follow-up work in both West and Central Africa. UNICEF and
UNESCO are developing EFA kits targeted at different stakeholders
in order to mobilize all partners and identify funding in
Latin America and the Caribbean. In the Arab States and other
regions, UNESCO is involved in streamlining statistics and
indicators for management information systems. In the Asia
and Pacific Region, work has so far concentrated on EFA plans
and new mechanisms for sub-regional EFA fora. I could go on.
me also refer to our work with other multinational and bilateral
agencies. I am thinking, in particular, of my appearance in
the OECD/DAC in October 2000 at which I first discussed the
ideas contained in the UNESCO strategy paper on the global
initiative and the importance of increasing Official Development
Assistance for education, in general, and for basic education,
I recently visited the United Kingdom where I notably met
the President of Oxfam, Great Britain, Lord Joel Joffe and
others, to discuss ways of strengthening collaboration with
NGOs. At the regional level, I can refer to my personal participation
in the meeting of Heads of State in Mali in November 2000,
and of Education Ministers of Latin America and the Caribbean
in Bolivia which takes place next week. UNESCO will also participate
in the meeting of Education Ministers of South Asia in Nepal
in early April.
The consultation with you today will focus on the strategy
paper developed by UNESCO. I should like to extend my gratitude
to the Global Campaign for the excellent comments it has already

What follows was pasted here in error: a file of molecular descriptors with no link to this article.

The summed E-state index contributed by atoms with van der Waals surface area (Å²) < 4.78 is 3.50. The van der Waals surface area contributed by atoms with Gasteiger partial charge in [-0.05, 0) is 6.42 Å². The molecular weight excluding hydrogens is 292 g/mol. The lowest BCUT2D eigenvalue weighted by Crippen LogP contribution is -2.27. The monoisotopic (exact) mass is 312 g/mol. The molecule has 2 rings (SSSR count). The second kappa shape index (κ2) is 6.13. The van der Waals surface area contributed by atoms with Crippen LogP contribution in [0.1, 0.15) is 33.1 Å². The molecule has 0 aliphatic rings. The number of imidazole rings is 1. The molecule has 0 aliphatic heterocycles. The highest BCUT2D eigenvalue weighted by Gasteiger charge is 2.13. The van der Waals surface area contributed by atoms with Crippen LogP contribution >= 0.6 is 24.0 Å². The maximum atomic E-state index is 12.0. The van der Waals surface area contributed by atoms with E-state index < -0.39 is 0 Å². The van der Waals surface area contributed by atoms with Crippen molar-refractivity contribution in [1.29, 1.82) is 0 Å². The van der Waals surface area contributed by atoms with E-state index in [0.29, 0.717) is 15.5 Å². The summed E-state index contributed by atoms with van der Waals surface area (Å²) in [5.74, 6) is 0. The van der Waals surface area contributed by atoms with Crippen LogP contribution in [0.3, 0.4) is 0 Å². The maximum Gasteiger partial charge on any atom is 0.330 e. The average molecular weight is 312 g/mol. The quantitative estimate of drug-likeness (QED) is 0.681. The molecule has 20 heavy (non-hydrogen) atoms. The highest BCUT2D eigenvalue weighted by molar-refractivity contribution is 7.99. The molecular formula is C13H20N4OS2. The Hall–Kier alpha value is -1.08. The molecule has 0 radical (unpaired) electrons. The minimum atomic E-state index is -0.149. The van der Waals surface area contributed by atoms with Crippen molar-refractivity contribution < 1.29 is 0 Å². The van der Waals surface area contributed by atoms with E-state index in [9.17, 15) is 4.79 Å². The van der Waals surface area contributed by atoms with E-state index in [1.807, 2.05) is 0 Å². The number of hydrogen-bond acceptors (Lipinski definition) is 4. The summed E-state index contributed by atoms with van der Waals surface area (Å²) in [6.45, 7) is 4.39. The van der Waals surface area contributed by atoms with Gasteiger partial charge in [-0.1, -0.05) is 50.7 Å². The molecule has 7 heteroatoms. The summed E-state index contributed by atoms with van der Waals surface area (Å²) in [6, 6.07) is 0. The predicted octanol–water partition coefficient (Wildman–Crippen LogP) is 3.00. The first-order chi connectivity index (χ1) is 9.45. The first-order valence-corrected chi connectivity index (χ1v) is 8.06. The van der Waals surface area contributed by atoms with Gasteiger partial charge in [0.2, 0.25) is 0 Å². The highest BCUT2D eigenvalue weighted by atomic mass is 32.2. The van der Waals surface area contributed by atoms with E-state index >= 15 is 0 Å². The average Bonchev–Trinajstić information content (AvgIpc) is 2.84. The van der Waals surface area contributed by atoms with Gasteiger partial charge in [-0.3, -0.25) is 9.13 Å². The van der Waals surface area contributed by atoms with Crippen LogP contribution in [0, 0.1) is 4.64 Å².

provided on this paper. These will be taken into consideration
in the revision work which will begin after these meetings
this week. We need to reach as high a degree of consensus
as possible on the conceptual understandings put forward in
that paper and to design specific actions for implementation.
My hope is that we can reach sufficient consensus for me to
be able publicly to announce the strategies and actions for
the global initiative on the first anniversary of Dakar in
Ladies and Gentlemen,
We all know what a difficult task we have ahead of us. As
partners, we have to be realistic about what we can do, when
and how. UNESCO seeks to strengthen its collaboration with
the NGO community and would appreciate proposals from the
NGO community on how best to do this. Within this framework
you are invited to contribute to the preparation of the 2001
Annual Meeting of the Collective Consultation of NGOs on EFA
which I mentioned earlier. I value the critical voice of NGOs
and their watchdog role vis-à-vis governments and agencies.
I firmly believe that NGOs have an important advocacy role
to fulfil and that they strengthen the EFA movement through
their rich, innovative experiences at the micro level and
their strong relations with wider civil society. I also hope,
therefore, that this first, broad consultation can be the
foundation for the best possible cooperation between NGOs
and other EFA partners, generally, and in particular UNESCO.
It is, in the final analysis, in our common interests to make
progress towards the EFA goals.
wish you a productive and successful meeting.